Guy Hewitt, who served as High Commissioner of Barbados to the United Kingdom between 2014 and 2018, said, “Being a republic is an age.” The hostage gives back the keys to their parents because it says we are moving.”
Barbados’s decision is the first time in nearly three decades that a state has opted to remove a British monarch as head of state. The last country to do so was the island of Mauritius in 1992. Like that country, Barbados also intends to remain part of the Commonwealth.
A royal source told Granthshala last year that the decision was a matter for the government and the people of Barbados, adding that it was not “vague” and was “moot and publicly talked about” at times.
This change comes nearly 400 years after the first English ship reached the easternmost part of the Caribbean islands.
According to Richard Drayton, professor of royal and global history at King’s College London, Barbados was Britain’s oldest colony, having been settled in 1627, and “unbroken by the English Crown until 1966”.
“At the same time, Barbados also provided an important source of private wealth in 17th- and 18th-century England,” he said, adding that many made substantial family fortunes from sugar and slavery.
“It was the first laboratory for English colonialism in the tropics,” said Drayton, who grew up in the country.
“It is in Barbados that the English first pass laws, which separate the rights of those whom they call ‘negroes’, and those who are not, and it has precedence in terms of economy and law in Barbados, which Then come Jamaica, and be transferred to the Carolinas and the rest of the Caribbean, along with the institutions of that colony.”
decades old debate
According to University’s Professor of Constitutional Governance and Politics Cynthia Barrow-Giles, the writing has long been on the wall for the break-up between Barbados and Britain, with many calling for the Queen’s position to be removed over the years. West Indies (UWI) at Kew Hill, Barbados.
She told Granthshala that the desire to become a republic is more than 20 years old and “reflects input into governance consultations across the island and its diaspora.”
“Then the conclusion was very simple,” Barrow-Giles said. “Barbados had reached a stage of maturity in its political development, where what should have been part and parcel of the movement for independence was not, for practical reasons. Fifty-five years later this failure has been rectified by a prime minister who Strong is the process of nation building which has clearly stalled for the last four decades.
She explained that most Barbadians are supportive of the transition, but there are some concerns over its approach.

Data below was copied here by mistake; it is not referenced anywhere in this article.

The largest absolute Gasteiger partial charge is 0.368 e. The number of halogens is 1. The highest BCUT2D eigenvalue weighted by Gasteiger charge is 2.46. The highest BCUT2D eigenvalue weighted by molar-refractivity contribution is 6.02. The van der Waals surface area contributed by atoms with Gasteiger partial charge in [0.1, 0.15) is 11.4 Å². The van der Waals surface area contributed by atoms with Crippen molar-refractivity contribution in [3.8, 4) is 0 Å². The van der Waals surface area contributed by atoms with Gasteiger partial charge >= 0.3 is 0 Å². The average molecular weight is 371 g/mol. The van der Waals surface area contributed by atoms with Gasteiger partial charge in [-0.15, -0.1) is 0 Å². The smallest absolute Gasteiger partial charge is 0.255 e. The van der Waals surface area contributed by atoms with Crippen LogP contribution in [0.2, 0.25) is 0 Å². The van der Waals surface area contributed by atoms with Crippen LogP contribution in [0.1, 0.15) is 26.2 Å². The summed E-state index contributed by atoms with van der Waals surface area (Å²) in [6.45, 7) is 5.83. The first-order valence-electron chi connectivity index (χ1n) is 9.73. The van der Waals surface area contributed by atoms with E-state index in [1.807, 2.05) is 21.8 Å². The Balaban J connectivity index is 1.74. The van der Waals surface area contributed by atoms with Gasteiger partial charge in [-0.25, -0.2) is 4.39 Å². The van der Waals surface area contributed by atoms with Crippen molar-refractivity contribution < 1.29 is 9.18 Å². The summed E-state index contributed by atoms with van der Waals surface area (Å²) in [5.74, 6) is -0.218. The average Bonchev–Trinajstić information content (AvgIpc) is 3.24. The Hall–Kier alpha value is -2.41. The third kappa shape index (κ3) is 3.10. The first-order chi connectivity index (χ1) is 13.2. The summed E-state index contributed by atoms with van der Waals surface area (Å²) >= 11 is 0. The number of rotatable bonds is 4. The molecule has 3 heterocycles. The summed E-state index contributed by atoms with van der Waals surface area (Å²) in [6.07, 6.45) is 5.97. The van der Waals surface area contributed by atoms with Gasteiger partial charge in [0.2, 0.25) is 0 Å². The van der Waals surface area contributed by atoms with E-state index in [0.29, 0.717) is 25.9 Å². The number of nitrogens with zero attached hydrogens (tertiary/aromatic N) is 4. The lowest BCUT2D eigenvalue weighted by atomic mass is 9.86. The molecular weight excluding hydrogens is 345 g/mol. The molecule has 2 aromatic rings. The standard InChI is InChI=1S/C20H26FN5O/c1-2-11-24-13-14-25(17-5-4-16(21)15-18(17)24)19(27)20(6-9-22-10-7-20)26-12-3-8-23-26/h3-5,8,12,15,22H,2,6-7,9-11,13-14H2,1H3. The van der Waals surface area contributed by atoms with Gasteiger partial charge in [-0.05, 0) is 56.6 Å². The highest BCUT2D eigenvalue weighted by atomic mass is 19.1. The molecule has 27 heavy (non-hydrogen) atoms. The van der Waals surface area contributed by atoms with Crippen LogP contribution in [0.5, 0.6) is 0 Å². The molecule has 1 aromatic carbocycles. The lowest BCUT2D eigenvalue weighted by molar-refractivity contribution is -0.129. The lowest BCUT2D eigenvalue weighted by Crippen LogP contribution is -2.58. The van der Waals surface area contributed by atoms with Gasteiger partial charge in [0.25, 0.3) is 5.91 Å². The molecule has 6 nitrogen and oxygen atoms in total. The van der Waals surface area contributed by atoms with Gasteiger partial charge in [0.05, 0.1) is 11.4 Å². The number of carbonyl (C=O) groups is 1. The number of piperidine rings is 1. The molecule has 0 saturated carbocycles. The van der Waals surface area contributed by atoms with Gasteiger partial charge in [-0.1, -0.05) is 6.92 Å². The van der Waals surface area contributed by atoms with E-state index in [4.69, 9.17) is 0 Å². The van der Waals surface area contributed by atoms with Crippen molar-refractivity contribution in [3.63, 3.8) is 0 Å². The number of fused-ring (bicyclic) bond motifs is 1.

Others have questioned the more than a year deadline given by the government itself to make the changes, aligning the birth of the republic with the 55th anniversary of the country’s independence on Tuesday.
Hewitt believes that Motley’s government wanted to act quickly to “try to divert attention from the very difficult times in Barbados”.
“The world is suffering and struggling with the COVID-19 pandemic, but for Barbados, as a tourist-based economy, it has been particularly difficult,” he said. “If you accept the notion of a republic as a system being given to the people, the challenge before us is that there hasn’t been much consultation on becoming a republic. Yes, it was included in the throne speech. But the people of Barbados have not been a part of this journey.”
He continued: “What we’re working on right now is just ceremonial, cosmetic changes and I think if we were really going to be republic, it should be a worthwhile visit, where the people of Barbados are in the whole process of conception. Were engaged. To really make it come true,” he said.
This is a sentiment shared by Ronnie Yearwood, an activist and law lecturer at the UWI Kew Hill campus in Barbados. While he also supports the declaration of a republic, he also feels that “my opportunity to have my beautiful moment was taken away.”
“The process was so badly managed, the government decided what kind of republic we were going to be without me voter, me citizen, what kind of republic do you want?”
The Barbadian government “focused on the endgame” rather than the transition process, a move Yearwood described as “backward”.
Yearwood said he and many others felt the government should have held a public referendum and engaged in a long period of public consultation before making the switch. “If you’re going to do this, you do it holistically, take away everything. You don’t tear the Constitution to pieces,” he said.
Will other countries follow?
Barrow-Giles said the government was able to “determine what was legally and politically necessary to patriotize the Constitution” and added that Barbados’s change is “in line with a road traveled by other jurisdictions.”
“The fact that Prince Charles will be in Barbados for this momentous occasion for the country is evidence of the lack of opposition to the move by the Royal Family and essentially supporting the transition,” she said.
According to Drayton, with such an amicable division, other nations could follow Barbados’s lead.
“I think this issue will intensify the debate now in Jamaica as well as elsewhere in the Caribbean,” he said.
“The decision in some ways does not reflect any assessment of the House of Windsor. I think it reflects more of the sentiment of the people within Barbados. Now it seems that determining your head of state by the circumstances of your birth is a bit It’s absurd in a family that lives 4,000 miles away.”
Hewitt, also speculates that more countries may choose to break with the British monarchy, but suggests that this will happen after Elizabeth II’s reign ends “simply because the Queen is held in such high esteem.” Is.”
“People will see it almost as a personal slight against him for doing it now. But I think once the Crown passes, people will feel it’s time.”
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